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LONG LIST OF CRIMES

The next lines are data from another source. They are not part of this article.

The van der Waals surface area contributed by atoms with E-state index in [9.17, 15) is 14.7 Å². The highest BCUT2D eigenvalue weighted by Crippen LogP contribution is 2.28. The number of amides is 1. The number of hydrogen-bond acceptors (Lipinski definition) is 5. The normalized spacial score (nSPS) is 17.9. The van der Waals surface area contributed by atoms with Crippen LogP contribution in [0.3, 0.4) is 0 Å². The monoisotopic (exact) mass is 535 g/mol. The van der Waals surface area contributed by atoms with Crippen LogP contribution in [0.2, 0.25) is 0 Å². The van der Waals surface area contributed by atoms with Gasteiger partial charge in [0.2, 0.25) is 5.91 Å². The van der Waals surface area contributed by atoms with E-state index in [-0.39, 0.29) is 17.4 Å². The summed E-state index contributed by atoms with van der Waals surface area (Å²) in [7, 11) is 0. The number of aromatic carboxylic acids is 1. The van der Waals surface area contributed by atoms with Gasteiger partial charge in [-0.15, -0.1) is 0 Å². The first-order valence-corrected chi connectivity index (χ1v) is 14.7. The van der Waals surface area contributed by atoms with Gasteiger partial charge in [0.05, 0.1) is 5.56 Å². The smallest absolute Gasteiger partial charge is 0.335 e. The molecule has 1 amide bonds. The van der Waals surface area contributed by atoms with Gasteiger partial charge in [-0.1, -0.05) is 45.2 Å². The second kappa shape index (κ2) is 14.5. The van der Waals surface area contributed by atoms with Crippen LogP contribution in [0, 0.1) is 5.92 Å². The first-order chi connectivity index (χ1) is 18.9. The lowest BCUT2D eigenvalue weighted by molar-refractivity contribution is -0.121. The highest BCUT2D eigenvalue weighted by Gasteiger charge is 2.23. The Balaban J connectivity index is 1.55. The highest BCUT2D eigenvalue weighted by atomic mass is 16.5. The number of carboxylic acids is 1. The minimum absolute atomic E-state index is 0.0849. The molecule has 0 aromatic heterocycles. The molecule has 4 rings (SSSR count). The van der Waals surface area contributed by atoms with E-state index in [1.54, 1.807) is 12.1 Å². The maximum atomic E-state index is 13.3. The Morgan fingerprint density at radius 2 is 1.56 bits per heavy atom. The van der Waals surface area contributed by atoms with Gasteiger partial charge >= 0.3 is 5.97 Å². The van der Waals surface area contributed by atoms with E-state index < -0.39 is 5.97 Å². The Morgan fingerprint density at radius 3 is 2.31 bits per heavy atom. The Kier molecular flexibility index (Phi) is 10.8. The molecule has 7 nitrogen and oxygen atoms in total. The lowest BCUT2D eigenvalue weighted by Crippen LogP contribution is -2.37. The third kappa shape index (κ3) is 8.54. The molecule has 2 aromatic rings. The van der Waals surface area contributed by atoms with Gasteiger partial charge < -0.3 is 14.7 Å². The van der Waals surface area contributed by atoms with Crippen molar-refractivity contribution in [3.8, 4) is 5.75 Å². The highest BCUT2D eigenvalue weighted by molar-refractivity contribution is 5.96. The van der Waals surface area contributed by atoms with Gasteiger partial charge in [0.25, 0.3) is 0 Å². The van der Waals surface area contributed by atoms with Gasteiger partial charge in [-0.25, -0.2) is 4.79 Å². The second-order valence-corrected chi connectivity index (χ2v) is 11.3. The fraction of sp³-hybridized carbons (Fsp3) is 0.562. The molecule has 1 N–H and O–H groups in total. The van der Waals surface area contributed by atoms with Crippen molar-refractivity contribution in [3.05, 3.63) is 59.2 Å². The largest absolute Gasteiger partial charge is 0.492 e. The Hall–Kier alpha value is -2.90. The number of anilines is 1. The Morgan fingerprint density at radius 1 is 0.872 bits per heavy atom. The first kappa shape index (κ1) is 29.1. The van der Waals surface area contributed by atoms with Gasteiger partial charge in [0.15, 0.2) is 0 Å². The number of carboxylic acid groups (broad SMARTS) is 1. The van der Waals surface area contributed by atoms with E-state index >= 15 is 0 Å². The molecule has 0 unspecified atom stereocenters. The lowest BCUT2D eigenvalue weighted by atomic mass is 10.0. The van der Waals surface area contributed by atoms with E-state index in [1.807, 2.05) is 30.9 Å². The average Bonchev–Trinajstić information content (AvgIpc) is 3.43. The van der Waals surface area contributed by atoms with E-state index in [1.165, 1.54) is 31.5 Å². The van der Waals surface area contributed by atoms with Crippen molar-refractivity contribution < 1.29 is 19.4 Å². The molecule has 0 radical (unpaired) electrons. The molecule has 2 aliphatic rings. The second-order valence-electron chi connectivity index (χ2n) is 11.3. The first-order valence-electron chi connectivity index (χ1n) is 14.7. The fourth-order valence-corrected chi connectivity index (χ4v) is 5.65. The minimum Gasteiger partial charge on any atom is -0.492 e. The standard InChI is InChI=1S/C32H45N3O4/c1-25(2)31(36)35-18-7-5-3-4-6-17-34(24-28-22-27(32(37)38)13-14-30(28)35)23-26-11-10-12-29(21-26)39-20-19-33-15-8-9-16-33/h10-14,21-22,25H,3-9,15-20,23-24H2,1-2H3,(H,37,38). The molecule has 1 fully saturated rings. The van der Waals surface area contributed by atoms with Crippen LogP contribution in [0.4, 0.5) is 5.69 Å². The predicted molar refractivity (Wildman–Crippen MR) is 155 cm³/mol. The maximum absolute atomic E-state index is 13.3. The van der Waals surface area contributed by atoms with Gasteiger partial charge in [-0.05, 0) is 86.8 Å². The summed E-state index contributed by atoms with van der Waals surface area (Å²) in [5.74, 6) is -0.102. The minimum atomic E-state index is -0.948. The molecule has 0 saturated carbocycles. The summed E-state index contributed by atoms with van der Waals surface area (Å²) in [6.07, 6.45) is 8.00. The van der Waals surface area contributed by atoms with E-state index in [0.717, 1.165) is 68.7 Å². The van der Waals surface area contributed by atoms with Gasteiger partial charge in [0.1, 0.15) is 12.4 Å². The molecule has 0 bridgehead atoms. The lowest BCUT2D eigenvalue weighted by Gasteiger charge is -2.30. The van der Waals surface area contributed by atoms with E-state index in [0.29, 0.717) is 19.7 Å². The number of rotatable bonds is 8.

Horrible Record of Ruffino, Black Hand Leader. IN CUSTODY IN CHICAGO Bomb Manufacturer, Murderer and White Slave Agent. HE-IS A NATIVE OF ITALV Police Have Long Been Searching for Him?Woman Victim Furnishes Information. CHICAGO. July 28.?The police believe they have at last In custody one of the lonriorc rtf Hie "Black Hand Society." who Is also accused of being a manufacturer of bombs, a muw^erer and a white slave agent. The suspect Is Joseph Rufflno, announcement of whose capture at Milwaukee was made yesterday. Ruffino's wife. Sardlno, also was arrested. Rufflno, who Is a native of Italy, is said to be wanted by the pqllce of many cities in this country and-Italy. Information leading to the arrest was furnished to the police of Milwaukee by Chicago detectlvea.who had been, searching for Rufflno and his wife since July 15. At that time Francisco Rufflno. a brother of Joseph, took Enrlchetta Vaccarlna, twenty-one years old, to Rochester, N. Y., and threatened to murder her, it is alleged, because she-knew too much about "their "black hand" dealings. Was a "White Slave." The woman ^was a "white slave" brought to this country months ago, after the Rufflno brothers, according to the police, had killed a wealthy Italian at San Giuseppe Jato, a Sicilian city, because he refused to submit to blackmail. The woman was brought to Chicago and placed In a resort, where she remained until July 10, when she went to Rochester with Francisco Rufflno. Soon afterward Joseph Rufflno, It is charged, wrote to his brother to "do away" with the woman, "because she knew too much." Francisco threatened to cut her throat, but before he could accomplish the crime she fled to a police station. He left Rochester and has not been captured. The Vaccarina woman revealed many "Black Hand" plots and the murder alleged to have been committed by the brothers in Italy. When the detectives searched two trunks which Joseph Rufflno left they found two revolvers, several stilettos, three pairs of brass knuckles, pieces of gas pipe, about twenty bottles filled with various ingredients used In making bombs and dies and cfomna hv tVio "Rlftnk TTan r1" )n signing threatening letters. Record in Rochester. ROCHESTER, N. Y., July 18.?The police here s^y regarding the arrest at Milwaukee of Joseph Ruffleo that while he brought Euriahita Yaccarina to this city, he. did not cut her throat, but only made threats that he would do so. The woman appealed to the police for protection and when search was made for Rufflno he had disappeared. Dufflno once kept a questioned resort here. He was arreeted for this and was put under $1,500 bail. The Vaccarina woman is still here under a holding charge o& vagrancy preferred by the police. The police say that she has made many statements revealing alleged Black Hand plots. The police here have communicated with the Chicago authorities and allege that they have evidence partially Incriminating Rufflno with the facts as told by the Chicago police. TWO WOMEN DROWNED. Steering1 Gear of Motor Boat Breaks. OSWEGO. N. Y., July 28.?Two young women. Miss Theresa Parker of Oswego and Miss Millie Sutton of Newark, N. J., were drowned in the Oswego river here last night as the result of a peculiar boat accident. The young women who lost their lives were of a party of seven, three men and four women, who went out on the river in & motor boat owned by P. G. Campbell. The party were enjoying a splendid ride When the boat was caught In a swift current. To avoid it the steersman made a quick turn and the^strain presumably broke the steering gear, for the boat suddenly veered violently about, at the same time hurling Miss Parker and Miss Sutton into the water. They were drowned before the others could assist them. The boat fortunately was not capsized and the dthers were rescued from the disabled craft by persons who witnessed the accident. Loses Girl, Also $600. SHAMOKIN, Pa., July 28?Mary VIBock left home suddenly yesterday and jblned her lover, John Rocheski. The pair boarded a trolley car for Mount Carmel, where It was presumed they took a Lehigh Valley train to New York to be married. Since her departure her father found that a trunk in his bed room had been broken open and that $?U0 had been taken therefrom. found Grave Too Small for Coffin. SOUTH BETHLEHEM. Pa., July 28? When the funeral procession of Simon Levy, a prominent local Jewish merchant. Who dropped dead of apoplexy, reached the Fountain Hill cemetery it was found the grave was too small to admit the ooffln. A grave digger was hastily summoned and the burial services adjourned until the graye was enlarged. Visit After Fifty-Four Tears. BALTIMORE, July 28?Mrs. Sarah C. Miller. 3714 Clalrrnount avenue. Highlandtown. and Mrs. S. C. Kerns of Sulphur, W. Va., are visiting the brother of Mrs. MUler. whom she has not seen for fiftylour years. After leaving Hanaw, Germany, where Mrs. Miller's brother resides. they will make a tour of the continent, visiting Switzerland. France. Holland. Belgium and England, returning the last of August. Dies Soon After Getting Fortune. PHOENIXVILLE, Pa., July 2S.-Joseph Gustave Trb, a Swiss, who lived In Phoenlxvllle for a number of years, and six months ago Inherited from an aunt a portion of an estate estimated in value pt more than $00,000, until he received his heritage was a hard-working, sob^r silk weaver in the local silk mills. Sunday he died in the hospital from delirium tremens He left enough money to give him a decent burial. Three in Family Have Appendicitis. SHIPPENSBURG. Pa., July 28.?A few weeks ago the oldest daughter of Mr. and Mrs. Edward B. Hege, living near Marion, died following an operation :or appendicitis Two daughters, Elizabeth, aged eleven, and Grace, aged seven, have since fallen victims of the disease and been hurried to Johns Hopkins Hospital, Baltimore, to be operated upon. Ifay Be Revolutionary Shell. MElDIA, Pa.. July 28.?Proprietor Charles McFadden of the historic Black Horse Inn. in Middletown, while looking over the farm has found a twelve-pound cannon ball of peculiar workmanship, -which may possibly be a shell, as there lg a small obtrusion of softer iron on one side. It is thought to have been dropped by the British artillery, who, with the army of Cornwallis, marched past the old ??uel after the battle of Brandywlne. t APPEAL JOJCIENCE , Farmers of Wexford Petition * for School of Instruction. I IN FIELD OF AGRICULTURE i Want to Get Most Ont of Soil for the Least Money. ' BEAUTIFUL "TWIN CHURCHES" ' Spires Rise to Height of Two Hundred and Thirty Feet?Old Land Grants. 9 -, v...v; - "The Insurgent."' Statue Erected in Bull Ring Square, Wexford. BY WILLIAM E. CURTIS. Special Correspondence of The Star and the Chicago Record-Herald. WEXFORD, Ireland. July 19, 1908. A deputation of farmers which appeared before Mr. Russell, secretary of agriculture of Dublin, the other day, Asserted that Wexford Is "the most agricultural county in Ireland." For that reason they asked that a school of agriculture be established here to teach their sons and grandsons how to get the most out of the soil with the least expenditure of money and labor. I understand such an institution is to be given them. Agricultural colleges are new to Ireland. Technical training of every sort has been neglected and the people have been farming "by ear rather than by note." Sir Horace Flunkett, who has done more for the good of the farmers of Ireland and the working people generally than any other man of his generation, or for several generations, inaugurated a movement that has led to the establishment of schools of agriculture and technology throughout the island, so that a young man may learn the technical side of farming and any of the trades from experts without serving a long apprenticeship and imitating the tricks and the habits of the careless men he works with. This will do a great deal for Ireland. The next generation of farmers and mechanics will be much better qualified to serve themselves and their country than those who have been puttering along in the past with wasteful methods and indifferent to tbe most important maxims of the economies. Wexford Prosperous. There is every appearance of prosperity about Wexford. The people are well dressed, the cattle are sleek, the horses are the best we have seen, and we are quite prepared to believe the assertion that this is the "Garden of Ireland." There is a good deal of commerce at Wexford, going out as well as coming in from a fine harbor, formed by an estuary of the sea at the entrance to the Irish channel. There is a long breakwater to ! protect the ships against storms, and i quays, 3,000 feet long, with double lines of railway track and modern machinery ! for loading and unloading vessels. There t are steamship lines to Liverpool. Bristol i and other markets in that hated and desnised territory called Eneland. Several sailing ships ure now tied up at the dock, which bring over coal and take back barley to make the British beer, for this is the headquarters of the barley trade in Ireland, Political Disturbance. Wexford has been the syene of much political disturbance. The people are Intense in their hatred of England and every baby in the cradle is a violent home ruler. Perhaps this unanimous sentiment is In a measure due to the Influence of the Redmond family, which belongs here. On the site of an ancient bull ring is a bronze figure of a young man In a belligerent attitude with a long pike. He is called "The Insurgent," and the figures "1798" are on the pedestal?nothing more. "It's one of the patriots of '98," said the jaunting car driver. "They are putting up statues like that everywhere in Ireland now to keep the events of the paBt in the memory of the people." There is a great deal of significance in that statue, and even more in the photographs and post cards of it. which are for sale In the windows of every stationer, newsstand and cigar shop. Under the picture is printed in plain letters the words "Who Fears to Speak of '98?" The Twin Churches. What are called "the twin churches" are two fine Roman Catholic houses of worship?exact duplicates?within two or three blocks of each other, with beautiful spires 2J0 feet high. They cost $250,000 each and were paid for by the congregations of tlUs city. The people of Ireland do not seem to count the money they spend upon their religion and its homes. It may be said also that all of the Roman Catholic churches are crowded Sundays early and late. Not only the churches, but the jails, the poorhouses and the insane asylums in Ireland are always kept in repair. While , those particular buildings are always noA i _U1? nn,l *U^1. J lictraijic iui uicii oim: nuu iiicil ^uuu luiidition. others look quite as prosperous. If, perchance, the poorhouse Is crowded, the Jail is usually empty. There is only one prisoner In the enormous jail of Wexford today and fifty-nine vacant cells. All the rest of the prisoners are out In the country engaged on public works. Abbey of the Holy Sepulchre. At St. Sellskar Church, belonging to the Church of Ireland, we met an old lady who told us of an ancient custom of distributing twenty-five loaves of brfead every Friday afternoon to the poor widows of the parish. She said there are now only four applicants for this bounty in Wexford. There Is another legacy from a man named Tate, who died a hundred years ago or more, under which 7 shillings a week is distributed by the archdeacon to poor families, and there are few applicants for that charity. St. Sellskar"s Church is built on the foundation of the Abbey of the Holy Sepulchre, which was established here a thousand years ago. Within it was signed the first treaty ever made between the English and Irish races. This was signed in 1169 by Dermot MacMurrough, King of Leinster, and Richard de Clare, Earl of Pembroke, better known by C* nama of ' % > ? ? Tomorrow only Full pound Kann's i borated talcum, 110c 1 HIINDI WOMEN I ' ' B $ - We've made some extra $ season for the garments offeri *> IS PERFECTLY GOOD FC ^ how little desirable attire cos I TAILORED iSUITS . . . , ^ Formerhmriced i: * A * LINEN AND ' | REP SUITS . . ^ Tailored styles?formerly p I SILK ? DRESSES. . # Heretofore priced u t SILK 5 DRESSES. . . ^ Heretofore priced u These are not all the lots jjc quantities in each range from I Continiah j 54 to ^ This Is the time to secure some ah ing wear or other uses. ^ ROUGH 6lLK PONGEES. 27 ^ Inches wide. Ends of pieces, In ^ light gray, light blue, navy, golden ^ brown, and black and ? white. All silk, and fory mer price, 89c a yard. Reduced to, a yard. ...... ^ Silks?First Floor. \ CLIAI-U $ j Reductions ^ We have used the prunir ? strictly summer stuff. Much $ wear. % FIFTY PIECES WOOL SUIT? INGS, 36 and 38 inches wide; plaids, small checks, both black * and white effects, and many in colors. Regularly sell- ^*= _ ing at 69c a yard. Spe* cial to close, a yard ? ^ SILK AND WOOL GOODS, about 300 yards, 38 and 40 Inches wide; the lot contains such weaves ^ as eoliennes, crepes, voiles, etc. ?? Former sale prices, $1.00 ? to $1.50 a yard. To AWr ? close, a yard if ^ Dress Goods?First Floor. if i * 25c sunshine I cakes, 15c 5 MILK TEA BISCUITS, just as good as though made in your own % home. These are regular ft: home-made kind. A doz- il (IJ)? y en, tomorrow w ^ Third Floor?Model Bakery. Strongbow. It -was in inis aooey ma Strongbow resided, and in this churcl his sister, Basilla de Clare, was marriet to Raymond le Gros in li<4. Buried City of Bannow. The Princess Eva, daughter of Dermo< MacMorrough, King of Leinster, who mar ried Strongbow on the field of battle, l! i burled in a stone coffin at Banpow in th< suburbs of Wexford, down by the coast It was formerly a populous and prosperoui city, but no traces can now be seen of i except the ruins of the church that con tains her tomb. The rest of the town has been buried under the encroachments o: the sea, and sand now lies ten and twenty feet deep upon the tops of the houses Until a few years ago Bannow returnei two members of parliament, although foi many generations there was nothing foi them to represent except the ruins or this church and a solitary chimney. However .for the loss of this franchise the Britlsl government paid ?lo,000 to the late Ear of Ely, whose seat is in the neighborhood His ancestor, the Rev. Adam Loftus, was lord high chancellor of Ireland during th< reign of Queen Elizabeth. He was one oi the founders of Trinity College and th< first provost. The romantic story of this extinct city is related in a novel entitles! f"Eva, or the Buried City of Bannow.' and contains a good deal of interesting history mixed with the fiction. Cromwell's Work at Wexford. Cromwell visited Wexford in 1640 j?klo nnlvprsol eviction of Ireland UUIIUB ? " and when the town surrendered to hire he butchered 300 of its defenseless innocent citizens as an example of what might happen if the survivors did not treat him respectfully. A great Celtic cross now stands upon the spot made sacred by their blood. His headquarters were in a house on South Main street that is still standing, owned and occupied by Mr. James Sinnott. An abbey where his convenanters stabled their horses, still remains in ruins. The relics of Cromwell's ferocity may be seen in every direction, graceful arches covered with ivy and other vines, square stubborn looking towers with irregular crests that rise above the foliage: all fragments of ancient monasteries and castles that he destroyed There are so many that some of their names have been forgotten. Wexford is one of the oldest towns in Ireland. It was originally a Gaelic village called by Ptolemy, the Egyptian geographer on his map "Menapla," and upon its site Danish rovers built the present town in the ninth century. And it was their most important shipping center in Ireland. Dermot MacMorrough. I suppose that sooner or later the energetic Normans would have found their way across <he St. George's channel. but their invasion was invited in offered. The others are equally big t 28 garments to 210. ig ?learaneit more thae 1 wonderful bargains In silks. Excellent silks PLAIN CHINA SILK, in a good assortment of colors, such as cardinal, maize, cerise, champagne, tan, pink, light blue and ivory and white, as well as black. These are regular 50c "2 goods, at, a yard P OF BEES to surprise and ig knife regardle^Jy and intend to of this so-called summer goods is i 500 YARDS of Wool Panamas; black, blue and brown: 37 Inches wide. Regularly sold at 50c a yard. To close, jjyT a yard SHADOW CHECKS. Stripe Taffetas and All-wool Batiste; good range of colors. Regu- e>/nv larly $1.00 a yard. To close, a yard ONE LOT Miscellaneous Wool Dress Goods; about 500 yards to be disposed of; all col- ?i d ors. and choice of any at. II Q a yard vw h?? i > i ' i i 25c to 50c :: veil pims, HOc An absurdly little price for such pretty pins, and they are actual 25c , to 50c values, and one of the most , useful articles of jewelry, as every woman knows, that one c.an buy. Tomorrow to close, choice, 10c. First Floor. ,, ( i t 1160 by Dermot MacMorrough, King of i Leinster, who is thus responsible for 1 the loss of his country's freedom and subsequent centuries of bloodshed aqd distress. He was a good soldier, but the Christian influences under which he t was educated did not remove all the - savage traits from his system and he 3 was guilty of many wicked, brutal, a treacherous acts of tyranny and vio" lence against his neighbors and his subjects. He kidnaped the wife of s l ernan u nourKe, tving 01 ijeurim, ana t the latter persuaded the other kings in - southern Ireland to Join with him in 5 punishing the insult. MacMorrough f was driven from pillar to post and ; finally fled to the Court of Henry II . in London, where he offered to bei tray Ireland to the English monarch, r The latter declined to give Dermot r any personal assistance, but permitted 3 his vassals to do what they liked, and . a number of British and Welsh barons i of broken fortunes, under the leader1 ship of Richard de Clare, Earl of Pembroke, organized an invasion. Strongbow's Invasion. f In May, 1169, they landed at Wexford 5 with force of 2,000 well armed Nor| mans. Englishmen, Welshmen and renegade Irishmen. Strongbow was r given the leadership of the expedition with a promise of the hand of Dermot's daughter in marriage and the succession of the throne of Leinster, Before . the invaders landed Dermot returned f , quietly to his castle at Ferns, and dur- I inc the winter of 1168-9 nrptonilBH tn . do penance for his sins in the Augustinian monastery he had founded there, in order to throw his Irish enemies off a ; their guard. r The King of Connaught. Roderick b O'Connor, who was the acknowl- 1 edged suzerain of all Ivc.aml at s I that time, collected a large army c and marched against the Invaders, s | and he might easily have crushed c them, but he was a weak and t ' credulous man, without the ability or E ; vigor of Brian Boru, and Dermot fool- t ed him completely, promising to expel ? ' the foreigners provided he was restor- e 1 ed to his kingdom. As soon as Roderick o I had jnarched away, however, and Der- o mot felt himself strong enough to t break his promises, he led allies with a 1 fire and sword into the city of Dublin o .and the English have occupied It .ever ; since. Strongbows wedding with Eva took ! place August 25. 1170, upon the battle- c field near Waterford among the corpses g of "the stain. There's a striking picture of the scene in the. National Cailtry r in Dublin. The bridegroom continued a his career of massacre and devastation h until he "had made a tremblln' sod of v all Ireland." # q Conquest of Henry II. t< Henry II. having heard of the conquest ^ of Strong bow, became nervous for fear Store /i^) rr/J opens v\0 i\ daily X ) \\ at Mj/ [} V 8 a.m. mif m S TAILORI ot to be had reductions for the last few days' sellir ed is not more than half over. But \v >R PRESENT OR EARLY FALL \ its now. moo kg? ip to $30100. $10.00 SE triced up to $40.00. i oe; F8NE SKm p to $30.00. Voile ai 1 1 r?* ITT* ^ tK / lk\(| II iraiuuai <qp> (Iocjy Wors p to $20.00. 8th "THE BUSY CORNER." *++++++ HHtHHWHHtf >ND CLEAR! ED SUITS. 4 1 after inv<E f lg. Everything must go, and go < e want to break the record at tWis VEAR. This is the time to buy a: N AND 1 <^E: sptpts l ** " ? m m j Heretofore priced.up to $20.00. N AND 1 ^q? SUITS . J Heretofore .priced up to $12.75. I DRESS 1. #A TS. . .J ^ nd taffeta, formerly priced up to ma,Vo5Ie&l ited Skirts! Heretofore priced up to $12.50. jargains?clearance bargains with 5 of silks V2 off ; that will do for all winter for even< PLAIN AND SATIN LIBERTY FOULARDS, imported, and Cheney Bros, goods; about 100 odd lengths, and from 2% to 15 yard pieces. Goods heretofore selling at 75c, $1.00 and $1.25 a yard, to close, a yard, < 39c and 49c < < IS ?DOBS 1 please yoM weed out everything that is ilsQ*very appropriate for fall IMPORTED ENGLISH MOHAIR, in light colors, plaids, < checks. Sold formerly . ^ for $1.00 a yard. To dLO? close, a yard 36 and 40 INCH MOHAIRS; In ' ! blue, black and cream; excellent for bathing suits, tomorrow, a yard 39c and 49c LIGHT STRIPED SUITINGS; only a small lot; 46 and 54 inches wide. Regu- ao/rv _ larly sold at $1.50 a O yard. To close t " White canvas oxfords, $1.50 a pair All regular $2.50 kinds. All sizes in C, D and D widths. All nice, clear fresh stocK and made of high-class Sea Island duck.?Second Floor. ^ J? le might become too powerful, and prejared an expedition with which he landed it the little town of Crook, or at the still imaller town of Hook, near the mouth )f the river Suir. Some said that he anded by Hook and some said he landed jy Crook, and that was the origin of the saying that is heard to this day: "either jy hook or crook." Henry II had about 10,000 fighting men ind they were so well organized and irmed that resistance was impossible. Alnost all the Irish kings and chieftains ;ame prompetly to make submission and he Irish bishops, presided over by Lawrence O'Toole, met in synod and acknowl;dged him their sovereign. Their action vas based updh a bull Issued by Pope Ad-ian IV, authorizing Henry II to take possesion of Ireland. Adrian IV was an English monk -named Brakespear, and, t is said, he was influenced by an unfair ind exaggerated account of the influence >f the church in England and by misrepresentations of the state of religion n Ireland. Some historians have quesioned the genuineness o.f this edict; >thers have declared that it was a myth, jut there seems to be no reason to doubt nat Adrian iv aid autnorize Henry it o invade Ireland, believing that a strong :entrallzed government there would be 'or the advancement of religion and for he good of the people. Land Grants to Invaders. Troubles with the holy see resulting rom the assassination of Thomas a 3eckett, called the king back to England >efore he had completed his plans of setlement, and he left Ireland in April, 117:1, ifter remaining there less than six nonths. He had intended to erect a tring of Norman castles at frequent inervals throughout the island and garrion them with English troops in order to iverawe the native kings and chieftains, o that his own earls might watch and heck each other. But he left that work to lis subordinates and rewarded them with grants of enormous areas without regard o the rights of the native owners. Leinter was given to Strongbow, with the xception of Dublin and two or three ither towns on the coast; the province if Meath was given to Hugh de Lacy; he province of Ulster to John de Courcy, .nd other tracts to the ancestors of many >f the noble families of Ireland today. End of Strongbow. Ireland fell into a state of anarchy and onfusion after Henry II left, under Itrongbow. He was tyrannical and uneasonable. The native princes rebelled nd almost overcame him. They drove im to Waterford and besieged him there, rhere he was rescued by Raymond le iros. who demanded the hand of his sissr Bassilla as his reward. They were larried here, as I have told you, ih the kbbe of the Holy Sepulchre. Strongbow took up his headquarters at 7TO ql/75\ Store I \ ft?/ iAc closes M ? 5 >>mlu)/ .11. n except \xJ) Saturdays 6 p.m. fin nmi i ii1 INCE BARGt .DRESSES atopy Frid quickly. Special attention is calle< inventory. EVERY STYLE IX 1 nd save most. Here's a bulletin tl 9? WASH ? SKIRTS. Formerly A? WASH oUO SKIRTS. Formerly 7K Button4roi SKIRTS. $25.00. Rep or linen, fo 9K Wash Ores ^ and Jomp< Heretofo: extra concession for clearance be Second I I . ?? ! A II IT nr A T\T Heretofore $3.50, reduced I : All Tan Kolonial Low Shoes Include< ' There are Pumps with leather bow: , Three-eyelet Ties. Four-eyelet Ties and , welted soles. Positively no Tan Oxfords heretofori ' is a splendid opportunity. Tan Is the f be worn late into the fall. >>tt >>> >>>??> i_a i j i t I A cleao=u] ! vanity foot One lot 49c to 98< This Includes some leather, straw selling right along at the above price: some in black. Choice of the lot tomi ' , WASH BELTS ? Tomorrow choice of any of our regular a "i 25c Wash Belts at.. CRETONNE BAGS, the fad of the present moment, to use with the new Cretonne Trimmed Suits and Hats. Regularly ^ (repriced at 98c. Special f-yw | Leather Goods?First Floor. 1II1IIIIIIIIIII-- ~ -----i Tomorrow \ : $11.5(0) to $2. f 1 That's aji opportunity to make you 1 \ to miss It. Just think how many times > and make up your mind to have one < All silk. Some ot heavy plain taffett , Some are of linen with wide embroi< | Parasols?First Floor. ferjT-feraf ? C* Dublin. He built Christ Church Cathedral and other churches and endowed several large religious establishments, although formerly he had shown very little veneration for the relics of St. Patrick and other Irish saints. In 1176 he died, of a malignant ulcer in his foot, which hi? enemies ascribe to a miracle of the Irish saJnts, whose shrines he had desecrated. His sister Bassilia, who was a woman of strong character, concealed the fact of his death until she could communicate with her husband, Raymond le Qros, who was besieging an Irish king at Limerick, and prepare him to to take advantage of the situation. As a letter might be captured and read she sent him a courier with the message: "The great jaw tooth, which used to trouble me so much, has fallen out; wherefore return with all speed." Raymond understood the meaning and returned to Dublin, took charge of the government and burled Strongbow with great pomp in Christ Church Cathedral, which he had founded. The famous Laurence O'Toole, Archbishop of Ireland, conducted the ceremonies. But King* Henry had enough of the Strongbow family. and when he heard of the great earl's death he appointed William de Burgo. founder of the Burke family, as viceroy. Raymond le Gros. with Bassilia, retired to their castle in Wexford, where he resided quietly until his death in 1182. And that is the story of the way in which the English obtained possession of Ireland. Rebukes Wife Beater. BALTIMORE. July 28.?Justice White of the northern police station yesterday gave Elmer Gambrill, 416 Merrymans lane, who was before him on the charge of striking his wife, some good advice and enVIed by saying he had no sympathy for a man who would hit a woman. After the rebuke he imposed a fine of $20 and costs. Rev. J. F. Heisse Leaves. BALTIMORE. July 28.?Rev. J. F. Heisse. presiding elder of the West Baltimore district of the Methodist Episcopal Church, left yesterday for Braddock Heights, where he will join his family. During August he will attend to the cir| cults in the distant parts of the district and hold the quarterly conference. He will return in September. Finds Wife Dead. BALTIMORE. July 28.?When Mr. Louis Schmidt. 52 North Luzerne street, returned to his home last night he was unable to get into the house. He forced an entrance, " and when he reached the ldtchen he found his wife sitting in a chair dead. He notified the police and Coroner Caruthers gave a certificate of death from heart disease. Two 5c cakes Fairy soap, tomorrow, for Be INS IN j . SKIRTS | ay I i to the fact that the wearing 'HE GARMENTS OFFERED $ tat tells how big savings are? ^ l qrir! . . J ^ ? priced up to $2.00. ^ . ^HoOS * J ^ priced up to $4.00. ^ 11 } $2.98 i J fc rmerly priced up to $5.00. ^ ises 1 SM * srs, J ^Ao-o'o % re priced up to $5.00. ? fore inventory Saturday. The ^ Floor?Suit and Skirt Section. $ OXFORDS]: $4.00 and $5.00, ? to $2.89 5 ib ?* 4f s: Blucher Oxfords. Two-eyelet Ties. jT Kolonlal Pumps with hand-turned or * if e $3.50, $4.00 and $5.00 reserved. This ^ ootwear of fashion this year and will ? .m.fc p of belts, I Dks <& bags I c belts, 10c each ? and elastic belts which we have been s. These are In nearly all colors and arrow at 10c each. i* CRETONNE BAGS. Re*- AOm $ lllflrlv tl 4ft Tn olnaa at 'OL ? And those at 49c to close 29c * VANITY BAOS?Special lot: ^ have strap back, in black and j* colors; made of all leathers, and ^ not a book sold for less v. than 98c. To close tomor- eQ<* i* row ^ ? > 79c boys J % 50 parasols think twice before you allow yourself ^ you will need a parasol this summer, Df these tomorrow at this little price. I i, mixtures of silk and pongees. lery edges or embroidery Insertions, ; X ? ' ?? A BECK MAKING RECORD. One Calf, Two Dogs, Eleven Chickens Killed by His Auto. NEW YORK, July 28.?Martin Beck, general manager of the Orpheum vaudeville circuit, and J. J. Murdock, general manager of the Western Vaudeville Association, left for Chicago Saturday afternoon in Mr. Beck's four-cylinder racing automobile. The Rialto heard that Mr. Beck would try to make a record, but his frfends were hardly prepared for the following dispatch received from them at Buffalo yesterday afternoon by Mark Leucher, his representative: Left New York 4 p m. Saturday; arrived Buffalo 12:10 p.m. Monday; was arrested for killing a calf; paid $50; waded river; killed two dogs, eleven chickens; arrested also west of Aubi^n for speeding; was going eeventy-one miles an hour; now on to Cleveland; will break all records. Town constables west of Buffalo are on the lookout for the Beck car and more arrests are anticipated. Escaped Insane Patient Captured. WILKESBARRE. Pa., July 28?Clarence David, who escaped from the insane asylum at Retreat about a month ago, was recaptured yesterday morning in the woods near Avoca, where he was discovered by a party of berry pickers. Since escaping from the asylum ?.e had a^parently been living in the woods. Bride 111; Married in Bed. CHAMBERSErURG. Pa., July 28.?Miss Jennie E. Hassler, daughter of Mr. and Mrs. B. F. Hassler, was married in Graeffensburg to James Emmert Carbaugh by Rev. J. M. Carter of Germantown. MdThe bride was suffering from a severe attack of acute indigestion and was married in bed. Child Shot in the Eye. BALTIMORE, July 28.?James Boose, four years old. son or Mrs. Rose Boose. 1500 Belt avenue, was shot in the eye with an air rifle last night. The child was playing near his home when the shot, which was a stray one, struck him. The police are investigating the case. Street Pianos Are Stopped. HARRISBURG. Pa.. July 28.-Following out the city administration's crusade against needless noises, Chief of Police George Issued orders to stop all stAet pianos and hand organs. Orchestras at moving picture theaters and similar places will have to play indoors.